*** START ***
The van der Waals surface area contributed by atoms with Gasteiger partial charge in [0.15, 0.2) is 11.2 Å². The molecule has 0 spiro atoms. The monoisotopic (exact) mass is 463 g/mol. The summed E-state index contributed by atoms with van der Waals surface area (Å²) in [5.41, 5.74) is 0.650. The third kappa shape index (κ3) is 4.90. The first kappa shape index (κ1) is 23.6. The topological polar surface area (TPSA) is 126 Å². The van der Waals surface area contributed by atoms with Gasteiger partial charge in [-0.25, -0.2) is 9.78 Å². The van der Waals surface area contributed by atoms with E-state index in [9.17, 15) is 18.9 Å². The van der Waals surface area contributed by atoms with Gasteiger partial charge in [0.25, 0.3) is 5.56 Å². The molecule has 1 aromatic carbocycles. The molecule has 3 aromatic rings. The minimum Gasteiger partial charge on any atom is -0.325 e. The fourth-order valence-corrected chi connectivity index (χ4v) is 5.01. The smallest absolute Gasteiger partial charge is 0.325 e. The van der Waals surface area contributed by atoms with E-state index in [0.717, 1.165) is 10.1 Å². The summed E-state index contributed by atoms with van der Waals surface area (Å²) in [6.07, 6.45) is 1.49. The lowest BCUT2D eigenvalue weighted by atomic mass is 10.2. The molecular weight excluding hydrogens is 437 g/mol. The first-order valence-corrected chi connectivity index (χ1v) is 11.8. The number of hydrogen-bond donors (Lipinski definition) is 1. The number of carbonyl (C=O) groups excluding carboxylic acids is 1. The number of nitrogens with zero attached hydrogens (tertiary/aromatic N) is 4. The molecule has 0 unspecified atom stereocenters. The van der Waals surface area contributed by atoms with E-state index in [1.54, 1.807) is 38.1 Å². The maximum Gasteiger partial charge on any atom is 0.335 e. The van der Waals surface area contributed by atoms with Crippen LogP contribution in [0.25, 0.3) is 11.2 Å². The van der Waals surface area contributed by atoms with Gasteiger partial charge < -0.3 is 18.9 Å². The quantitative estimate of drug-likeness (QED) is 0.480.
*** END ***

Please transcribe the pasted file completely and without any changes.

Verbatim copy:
The van der Waals surface area contributed by atoms with Gasteiger partial charge in [0.15, 0.2) is 11.2 Å². The molecule has 0 spiro atoms. The monoisotopic (exact) mass is 463 g/mol. The summed E-state index contributed by atoms with van der Waals surface area (Å²) in [5.41, 5.74) is 0.650. The third kappa shape index (κ3) is 4.90. The first kappa shape index (κ1) is 23.6. The topological polar surface area (TPSA) is 126 Å². The van der Waals surface area contributed by atoms with Gasteiger partial charge in [-0.25, -0.2) is 9.78 Å². The van der Waals surface area contributed by atoms with E-state index in [9.17, 15) is 18.9 Å². The van der Waals surface area contributed by atoms with Gasteiger partial charge in [0.25, 0.3) is 5.56 Å². The molecule has 1 aromatic carbocycles. The molecule has 3 aromatic rings. The minimum Gasteiger partial charge on any atom is -0.325 e. The fourth-order valence-corrected chi connectivity index (χ4v) is 5.01. The smallest absolute Gasteiger partial charge is 0.325 e. The van der Waals surface area contributed by atoms with E-state index in [0.717, 1.165) is 10.1 Å². The summed E-state index contributed by atoms with van der Waals surface area (Å²) in [6.07, 6.45) is 1.49. The lowest BCUT2D eigenvalue weighted by atomic mass is 10.2. The molecular weight excluding hydrogens is 437 g/mol. The first-order valence-corrected chi connectivity index (χ1v) is 11.8. The number of hydrogen-bond donors (Lipinski definition) is 1. The number of carbonyl (C=O) groups excluding carboxylic acids is 1. The number of nitrogens with zero attached hydrogens (tertiary/aromatic N) is 4. The molecule has 0 unspecified atom stereocenters. The van der Waals surface area contributed by atoms with E-state index in [1.54, 1.807) is 38.1 Å². The maximum Gasteiger partial charge on any atom is 0.335 e. The van der Waals surface area contributed by atoms with Crippen LogP contribution in [0.25, 0.3) is 11.2 Å². The van der Waals surface area contributed by atoms with Gasteiger partial charge < -0.3 is 18.9 Å². The quantitative estimate of drug-likeness (QED) is 0.480.